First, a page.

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🗣️ Water Leadership at the Largest Supplier of Treated Water in the US

The Water Values Podcast

Photo by Cedric Letsch / Unsplash

Table of Contents

Host: Dave McGimpsey
Guest: Jeffrey Kightlinger | General Manager | The Metropolitan Water District of Southern California
Category: 🗣️ Opinion

Podcast’s Essential Bites:

[13:42] “I think what makes a good leader is really someone who can really think ahead, and that's what I think is necessary in the water business. Some things […] are sort of quarter to quarter, year to year, I think in our business, you have to really be thinking a decade ahead or more, maybe 25 years ahead. And so I think really playing the long game, not worried about a short term win in the political arena. But really thinking about what do we need to do for the next generation and really preparing and thinking about that. […] That ability to live in today's short term world and strategize way into the future, that's what is needed to be, in my mind, a good water leader.”

[14:58] “I think one of the more exciting things I've seen in my ten year as GM here is watching that whole new generation of millennials and Xs and Ys starting to come into the workforce. […] I've been particularly gratified to see a lot of women moving into the water world. And so I see those gaps as being filled. […] I see the high appointees now on water in the Biden administration, Tanya Trujillo, and Camille Touton. […] And I think that's a really promising thing for water and infrastructure business.”

[28:02] “One of the biggest surprises I've seen, and I think it's a worrisome challenge for all of us, is that water used to be pretty common ground. And the differences were, sometimes you had agricultural and urban […] at odds with each other. Sometimes we'd be at odds with environmental groups. But by and large, everyone kind of understood, this is a basic necessity, and we have to solve the problems. And then it was more a matter of how you pay for it and how you share it. But there was a pretty common understanding that this did need to be solved. And it was fairly non partisan. […] And I've seen it in recent times become more partisan and become sort of red and blue and become more divisive. And maybe that's just something that reflects the rest of the country […]. But I have been surprised to see that happen in water, and how different states will have different views on it […] depending on the politics.”

[29:46] “I watched Australia when they kind of hit the wall, really took a […] hard look and made adjustments to their governance regime. But that was extremely painful, and very, very difficult and basically took making water a national election issue. And so I would hope that we manage to keep ahead of the curve and not get to that point where we have to make a massive regime overhaul. And by and large, I think the water managers in the West have been able to do that. […] And so […] I believe we can make the current governance regimes work as long as people understand that […] failure is not an option. […] We should not be ending up in court and not solving the issues.”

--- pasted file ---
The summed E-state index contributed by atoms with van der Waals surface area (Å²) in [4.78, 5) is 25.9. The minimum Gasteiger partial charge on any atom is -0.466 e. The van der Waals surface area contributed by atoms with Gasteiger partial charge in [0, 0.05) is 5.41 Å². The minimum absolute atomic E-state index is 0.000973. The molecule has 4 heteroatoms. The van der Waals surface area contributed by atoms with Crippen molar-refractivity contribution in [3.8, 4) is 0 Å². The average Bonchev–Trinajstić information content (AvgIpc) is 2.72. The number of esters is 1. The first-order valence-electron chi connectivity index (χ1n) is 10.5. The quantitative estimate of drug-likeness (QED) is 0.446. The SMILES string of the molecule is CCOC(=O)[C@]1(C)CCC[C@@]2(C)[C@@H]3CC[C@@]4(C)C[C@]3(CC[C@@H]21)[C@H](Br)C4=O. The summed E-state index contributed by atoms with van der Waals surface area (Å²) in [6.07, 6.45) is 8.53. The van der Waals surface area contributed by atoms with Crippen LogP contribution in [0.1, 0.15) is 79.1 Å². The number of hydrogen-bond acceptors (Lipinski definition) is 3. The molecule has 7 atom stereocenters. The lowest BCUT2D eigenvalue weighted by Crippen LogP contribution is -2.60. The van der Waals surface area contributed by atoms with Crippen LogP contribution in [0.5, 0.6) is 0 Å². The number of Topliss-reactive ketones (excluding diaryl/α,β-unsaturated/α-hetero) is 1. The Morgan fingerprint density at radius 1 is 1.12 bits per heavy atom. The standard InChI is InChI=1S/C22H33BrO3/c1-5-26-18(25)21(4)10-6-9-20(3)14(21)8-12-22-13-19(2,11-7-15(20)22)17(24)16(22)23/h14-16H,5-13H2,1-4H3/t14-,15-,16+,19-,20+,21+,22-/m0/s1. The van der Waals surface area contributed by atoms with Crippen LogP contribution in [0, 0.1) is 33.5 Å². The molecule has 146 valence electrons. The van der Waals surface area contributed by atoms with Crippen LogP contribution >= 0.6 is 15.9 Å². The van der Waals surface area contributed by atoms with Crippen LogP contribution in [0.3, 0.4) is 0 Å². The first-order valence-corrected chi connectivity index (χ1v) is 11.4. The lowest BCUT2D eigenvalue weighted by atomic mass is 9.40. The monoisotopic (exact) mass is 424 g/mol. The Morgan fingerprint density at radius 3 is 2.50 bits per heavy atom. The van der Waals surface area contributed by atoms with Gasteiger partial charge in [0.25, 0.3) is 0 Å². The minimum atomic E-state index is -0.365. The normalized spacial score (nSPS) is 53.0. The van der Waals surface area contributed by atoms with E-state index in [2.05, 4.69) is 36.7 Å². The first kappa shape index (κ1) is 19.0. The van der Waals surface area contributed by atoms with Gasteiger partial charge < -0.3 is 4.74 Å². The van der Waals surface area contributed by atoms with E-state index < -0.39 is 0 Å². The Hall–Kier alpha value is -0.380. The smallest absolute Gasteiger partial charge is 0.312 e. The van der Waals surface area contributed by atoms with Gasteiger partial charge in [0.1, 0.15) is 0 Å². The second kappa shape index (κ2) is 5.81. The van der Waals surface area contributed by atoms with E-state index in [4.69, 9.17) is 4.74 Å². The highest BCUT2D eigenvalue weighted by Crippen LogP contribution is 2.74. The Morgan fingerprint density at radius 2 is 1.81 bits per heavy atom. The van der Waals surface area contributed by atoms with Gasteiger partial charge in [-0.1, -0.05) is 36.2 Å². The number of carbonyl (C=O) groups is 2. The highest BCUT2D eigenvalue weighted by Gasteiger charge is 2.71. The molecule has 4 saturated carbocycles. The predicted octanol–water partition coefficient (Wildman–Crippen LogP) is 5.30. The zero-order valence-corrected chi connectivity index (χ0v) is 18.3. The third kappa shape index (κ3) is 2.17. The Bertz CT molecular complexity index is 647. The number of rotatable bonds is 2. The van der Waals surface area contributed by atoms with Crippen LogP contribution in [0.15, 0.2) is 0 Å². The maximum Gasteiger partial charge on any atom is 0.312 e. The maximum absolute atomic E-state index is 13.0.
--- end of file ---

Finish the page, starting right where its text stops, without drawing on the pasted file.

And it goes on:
[37:02] “Metropolitan is a very unique agency. […] We cover portions or all of six counties in Southern California. So it doesn't really have a political boundary. You don't have to belong to Metropolitan people, agencies and cities belong to Metropolitan because it's cost effective to band together, because water infrastructure is hugely expensive. So we're a voluntary collective, to do big things and to deliver water on a massive scale. We deliver water to 19 million people. That's one in every two Californians. That's one in every 16 Americans. And so we do a massive, huge job.”

[38:22] “[At] Metropolitan, because of its size and scale, the decisions we make impact the rest of California. And if you impact California, with the fifth largest economy in the world, you impact the rest of the country. And so we have to be mindful of where we fit in that role. […] Our responsibility goes just beyond our geographic footprint. The decisions we make ripple up and down the Central Valley to our entire agricultural economy, to how we manage water throughout the state, and in the West, on the Colorado River. […] We need to make sure we're not harming others in pursuing our own interest, because we're all in this together. And if […] Las Vegas isn't thriving, or the Central Valley isn't thriving, that ripples back to us.”

Rating: 💧💧

🎙️ Full Episode: Apple | Spotify (Original Title: "An Exit Interview with Jeffrey Kightlinger")
🕰️ 43 min | 🗓️ 08/03/2021
✅ Time saved: 41 min